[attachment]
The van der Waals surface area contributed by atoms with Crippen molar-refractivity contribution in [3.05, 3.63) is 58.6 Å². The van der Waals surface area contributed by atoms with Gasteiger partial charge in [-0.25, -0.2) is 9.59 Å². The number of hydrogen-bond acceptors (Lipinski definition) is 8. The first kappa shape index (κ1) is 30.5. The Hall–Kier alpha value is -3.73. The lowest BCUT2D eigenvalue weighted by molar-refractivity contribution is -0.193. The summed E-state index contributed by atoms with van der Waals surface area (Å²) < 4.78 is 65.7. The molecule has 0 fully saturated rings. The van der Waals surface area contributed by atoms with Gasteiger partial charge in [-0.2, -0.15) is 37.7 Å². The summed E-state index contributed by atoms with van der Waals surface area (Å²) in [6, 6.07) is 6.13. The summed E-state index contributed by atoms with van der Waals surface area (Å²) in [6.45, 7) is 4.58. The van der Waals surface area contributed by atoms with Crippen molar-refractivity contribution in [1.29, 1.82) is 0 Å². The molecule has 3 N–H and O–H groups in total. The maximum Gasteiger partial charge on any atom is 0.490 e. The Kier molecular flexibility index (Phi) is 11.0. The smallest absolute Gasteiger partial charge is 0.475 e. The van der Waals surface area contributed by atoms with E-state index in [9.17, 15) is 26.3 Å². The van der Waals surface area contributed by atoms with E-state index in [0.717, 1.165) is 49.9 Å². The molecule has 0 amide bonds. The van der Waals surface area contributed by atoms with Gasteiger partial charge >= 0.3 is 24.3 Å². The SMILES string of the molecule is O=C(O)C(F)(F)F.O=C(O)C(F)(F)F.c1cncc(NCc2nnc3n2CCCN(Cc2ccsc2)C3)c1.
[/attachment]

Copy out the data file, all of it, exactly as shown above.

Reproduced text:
The van der Waals surface area contributed by atoms with Crippen molar-refractivity contribution in [3.05, 3.63) is 58.6 Å². The van der Waals surface area contributed by atoms with Gasteiger partial charge in [-0.25, -0.2) is 9.59 Å². The number of hydrogen-bond acceptors (Lipinski definition) is 8. The first kappa shape index (κ1) is 30.5. The Hall–Kier alpha value is -3.73. The lowest BCUT2D eigenvalue weighted by molar-refractivity contribution is -0.193. The summed E-state index contributed by atoms with van der Waals surface area (Å²) < 4.78 is 65.7. The molecule has 0 fully saturated rings. The van der Waals surface area contributed by atoms with Gasteiger partial charge in [-0.2, -0.15) is 37.7 Å². The summed E-state index contributed by atoms with van der Waals surface area (Å²) in [6, 6.07) is 6.13. The summed E-state index contributed by atoms with van der Waals surface area (Å²) in [6.45, 7) is 4.58. The van der Waals surface area contributed by atoms with Crippen molar-refractivity contribution in [1.29, 1.82) is 0 Å². The molecule has 3 N–H and O–H groups in total. The maximum Gasteiger partial charge on any atom is 0.490 e. The Kier molecular flexibility index (Phi) is 11.0. The smallest absolute Gasteiger partial charge is 0.475 e. The van der Waals surface area contributed by atoms with E-state index in [9.17, 15) is 26.3 Å². The van der Waals surface area contributed by atoms with E-state index in [0.717, 1.165) is 49.9 Å². The molecule has 0 amide bonds. The van der Waals surface area contributed by atoms with Gasteiger partial charge >= 0.3 is 24.3 Å². The SMILES string of the molecule is O=C(O)C(F)(F)F.O=C(O)C(F)(F)F.c1cncc(NCc2nnc3n2CCCN(Cc2ccsc2)C3)c1.